The Loh Life is writer/performer Sandra Tsing Loh's weekly take on life, family, and pop culture in early 21st century Southern California.
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Snow Jobs, Part Two: It's All Down Hill From Here

Sandra Tsing Loh goes skiing... kind of.

Over Christmas, for the first time in more than 40 years, I skied—or at least, gradually fell down a hill.  We think it’s snow sports can be bad in Russia, which is so unregulated people do things like zorbing—rolling in a ball down a hill—with disastrous results.

But me on skis is not great either.  Instead of a skill level of five or four, I’m like a minus ten, meaning I need a team of sherpas not just to carry me up the hill, but to push me out of the way of actual skiers.

Even getting to the bottom of the bunny slope seemed impossible.  How do you walk up hill in skis?  I kept sliding backwards and careening into other people, including some five year olds.  Fortunately all five year olds are excellent skiers—a Lilliputian team of them helpfully pushed me towards the rope tow.

The attendant handed the rope to me.  I grabbed it, but it jerked forward with surprising strength and I was now being dragged face down, spread eagled, over the snow.  It’s amazing how many things can go wrong so quickly.  Later, I do a face-splat off a chair lift—They actually have to stop the machine for five minutes—I am a pox on Vermont!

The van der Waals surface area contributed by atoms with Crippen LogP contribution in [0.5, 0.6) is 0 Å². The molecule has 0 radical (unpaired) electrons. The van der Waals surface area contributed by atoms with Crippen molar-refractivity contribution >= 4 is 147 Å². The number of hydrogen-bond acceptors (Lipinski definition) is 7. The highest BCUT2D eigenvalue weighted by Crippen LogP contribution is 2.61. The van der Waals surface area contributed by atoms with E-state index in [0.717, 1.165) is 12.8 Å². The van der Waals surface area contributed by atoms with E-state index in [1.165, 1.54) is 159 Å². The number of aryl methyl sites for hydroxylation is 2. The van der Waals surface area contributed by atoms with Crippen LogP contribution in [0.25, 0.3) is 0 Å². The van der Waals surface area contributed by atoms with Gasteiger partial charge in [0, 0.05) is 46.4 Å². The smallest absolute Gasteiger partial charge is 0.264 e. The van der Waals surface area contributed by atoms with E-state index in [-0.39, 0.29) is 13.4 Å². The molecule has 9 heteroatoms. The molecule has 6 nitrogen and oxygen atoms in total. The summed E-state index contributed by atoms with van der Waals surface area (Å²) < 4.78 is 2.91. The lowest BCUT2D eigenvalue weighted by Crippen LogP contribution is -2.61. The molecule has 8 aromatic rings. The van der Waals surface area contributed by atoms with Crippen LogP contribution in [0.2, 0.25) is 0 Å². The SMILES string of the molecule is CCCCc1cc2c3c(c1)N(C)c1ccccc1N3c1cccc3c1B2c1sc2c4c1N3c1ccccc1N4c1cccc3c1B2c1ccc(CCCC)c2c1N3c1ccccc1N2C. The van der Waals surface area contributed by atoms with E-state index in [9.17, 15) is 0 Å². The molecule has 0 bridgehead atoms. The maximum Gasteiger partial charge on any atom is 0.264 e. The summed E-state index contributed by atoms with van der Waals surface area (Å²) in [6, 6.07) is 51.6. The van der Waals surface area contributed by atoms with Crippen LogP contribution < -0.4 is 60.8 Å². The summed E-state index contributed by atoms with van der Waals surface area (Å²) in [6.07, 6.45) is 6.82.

Three months later, I’m at an aerospace conference in Big Sky, Montana.  The conference is great, the people interesting, the food fantastic.  The breakfast buffet has a make your own omelet station AND pancakes, sausage, bacon, and farm potatoes, PLUS chicken fried steak, biscuits, and white gravy.

Unfortunately, the dining room has giant views of the ski slopes with people shussing down them, a constant reminder that this 1000-calorie breakfast is meant to be sport fuel.

Stuffed full of chicken fried steak and gravy, I decide on the third day that I will at least try snow-shoeing.  Slogging through snow in shoes that look like tennis rackets is not at all dangerous.  Nor, sadly, is it very much fun.  It’s hard to walk on tennis rackets.  It only makes sense if you’re a postal carrier delivering the mail by foot to Bozeman.

Meanwhile, all around me people were blissfully skiing!  Shuss, shuss, shuss!

How hard can that be?

Back on skis, I realize that not breathing and panicking and holding my body as rigid as possible is not how anyone else is skiing.  I accept the fact that if gravity is pulling my body downward, and unlike the Denzel Washington movie "Flight," this is what is supposed to be happening.  Skiing is falling!

So, for an hour I stayed on those skis, pretty much. I consider I’ve gotten my exercise for the whole year!  Any excuse for more chicken fried steak.